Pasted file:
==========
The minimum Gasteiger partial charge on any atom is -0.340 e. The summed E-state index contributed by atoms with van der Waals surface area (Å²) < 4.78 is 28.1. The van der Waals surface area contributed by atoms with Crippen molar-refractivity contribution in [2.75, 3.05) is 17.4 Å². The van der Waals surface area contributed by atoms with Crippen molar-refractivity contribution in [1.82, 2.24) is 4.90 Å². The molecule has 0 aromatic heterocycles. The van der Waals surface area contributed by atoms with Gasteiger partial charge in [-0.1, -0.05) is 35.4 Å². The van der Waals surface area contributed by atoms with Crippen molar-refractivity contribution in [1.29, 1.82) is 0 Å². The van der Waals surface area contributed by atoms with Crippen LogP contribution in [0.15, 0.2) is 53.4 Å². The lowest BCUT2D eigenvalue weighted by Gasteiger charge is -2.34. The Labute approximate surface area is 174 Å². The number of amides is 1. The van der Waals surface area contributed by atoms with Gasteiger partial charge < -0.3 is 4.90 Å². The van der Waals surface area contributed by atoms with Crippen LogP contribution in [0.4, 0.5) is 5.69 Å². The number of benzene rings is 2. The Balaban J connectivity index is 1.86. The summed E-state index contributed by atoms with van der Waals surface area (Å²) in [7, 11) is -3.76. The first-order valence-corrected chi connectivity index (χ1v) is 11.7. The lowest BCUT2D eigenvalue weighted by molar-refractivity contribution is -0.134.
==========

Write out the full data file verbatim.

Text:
The minimum Gasteiger partial charge on any atom is -0.340 e. The summed E-state index contributed by atoms with van der Waals surface area (Å²) < 4.78 is 28.1. The van der Waals surface area contributed by atoms with Crippen molar-refractivity contribution in [2.75, 3.05) is 17.4 Å². The van der Waals surface area contributed by atoms with Crippen molar-refractivity contribution in [1.82, 2.24) is 4.90 Å². The molecule has 0 aromatic heterocycles. The van der Waals surface area contributed by atoms with Gasteiger partial charge in [-0.1, -0.05) is 35.4 Å². The van der Waals surface area contributed by atoms with Crippen molar-refractivity contribution in [1.29, 1.82) is 0 Å². The van der Waals surface area contributed by atoms with Crippen LogP contribution in [0.15, 0.2) is 53.4 Å². The lowest BCUT2D eigenvalue weighted by Gasteiger charge is -2.34. The Labute approximate surface area is 174 Å². The number of amides is 1. The van der Waals surface area contributed by atoms with Gasteiger partial charge < -0.3 is 4.90 Å². The van der Waals surface area contributed by atoms with Crippen LogP contribution in [0.4, 0.5) is 5.69 Å². The number of benzene rings is 2. The Balaban J connectivity index is 1.86. The summed E-state index contributed by atoms with van der Waals surface area (Å²) in [7, 11) is -3.76. The first-order valence-corrected chi connectivity index (χ1v) is 11.7. The lowest BCUT2D eigenvalue weighted by molar-refractivity contribution is -0.134.